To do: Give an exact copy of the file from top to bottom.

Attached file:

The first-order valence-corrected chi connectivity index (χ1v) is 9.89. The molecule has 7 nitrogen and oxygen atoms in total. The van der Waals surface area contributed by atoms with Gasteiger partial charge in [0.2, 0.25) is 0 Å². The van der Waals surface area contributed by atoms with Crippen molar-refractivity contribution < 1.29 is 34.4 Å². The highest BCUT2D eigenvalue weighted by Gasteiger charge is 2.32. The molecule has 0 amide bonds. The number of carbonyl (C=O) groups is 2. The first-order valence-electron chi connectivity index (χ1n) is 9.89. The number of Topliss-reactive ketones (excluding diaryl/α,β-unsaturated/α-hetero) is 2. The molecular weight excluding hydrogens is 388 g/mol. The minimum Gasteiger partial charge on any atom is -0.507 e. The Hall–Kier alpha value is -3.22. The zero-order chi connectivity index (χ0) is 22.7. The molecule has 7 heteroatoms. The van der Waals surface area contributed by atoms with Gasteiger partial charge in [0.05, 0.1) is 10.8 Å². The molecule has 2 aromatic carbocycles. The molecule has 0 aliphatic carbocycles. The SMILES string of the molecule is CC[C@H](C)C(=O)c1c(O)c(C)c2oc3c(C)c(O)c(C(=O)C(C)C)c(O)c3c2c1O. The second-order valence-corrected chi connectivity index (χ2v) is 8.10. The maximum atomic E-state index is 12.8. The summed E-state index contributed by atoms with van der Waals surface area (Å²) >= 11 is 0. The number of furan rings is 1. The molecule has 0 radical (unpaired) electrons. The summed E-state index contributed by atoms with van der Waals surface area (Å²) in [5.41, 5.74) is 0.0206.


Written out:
The first-order valence-corrected chi connectivity index (χ1v) is 9.89. The molecule has 7 nitrogen and oxygen atoms in total. The van der Waals surface area contributed by atoms with Gasteiger partial charge in [0.2, 0.25) is 0 Å². The van der Waals surface area contributed by atoms with Crippen molar-refractivity contribution < 1.29 is 34.4 Å². The highest BCUT2D eigenvalue weighted by Gasteiger charge is 2.32. The molecule has 0 amide bonds. The number of carbonyl (C=O) groups is 2. The first-order valence-electron chi connectivity index (χ1n) is 9.89. The number of Topliss-reactive ketones (excluding diaryl/α,β-unsaturated/α-hetero) is 2. The molecular weight excluding hydrogens is 388 g/mol. The minimum Gasteiger partial charge on any atom is -0.507 e. The Hall–Kier alpha value is -3.22. The zero-order chi connectivity index (χ0) is 22.7. The molecule has 7 heteroatoms. The van der Waals surface area contributed by atoms with Gasteiger partial charge in [0.05, 0.1) is 10.8 Å². The molecule has 2 aromatic carbocycles. The molecule has 0 aliphatic carbocycles. The SMILES string of the molecule is CC[C@H](C)C(=O)c1c(O)c(C)c2oc3c(C)c(O)c(C(=O)C(C)C)c(O)c3c2c1O. The second-order valence-corrected chi connectivity index (χ2v) is 8.10. The maximum atomic E-state index is 12.8. The summed E-state index contributed by atoms with van der Waals surface area (Å²) >= 11 is 0. The number of furan rings is 1. The molecule has 0 radical (unpaired) electrons. The summed E-state index contributed by atoms with van der Waals surface area (Å²) in [5.41, 5.74) is 0.0206.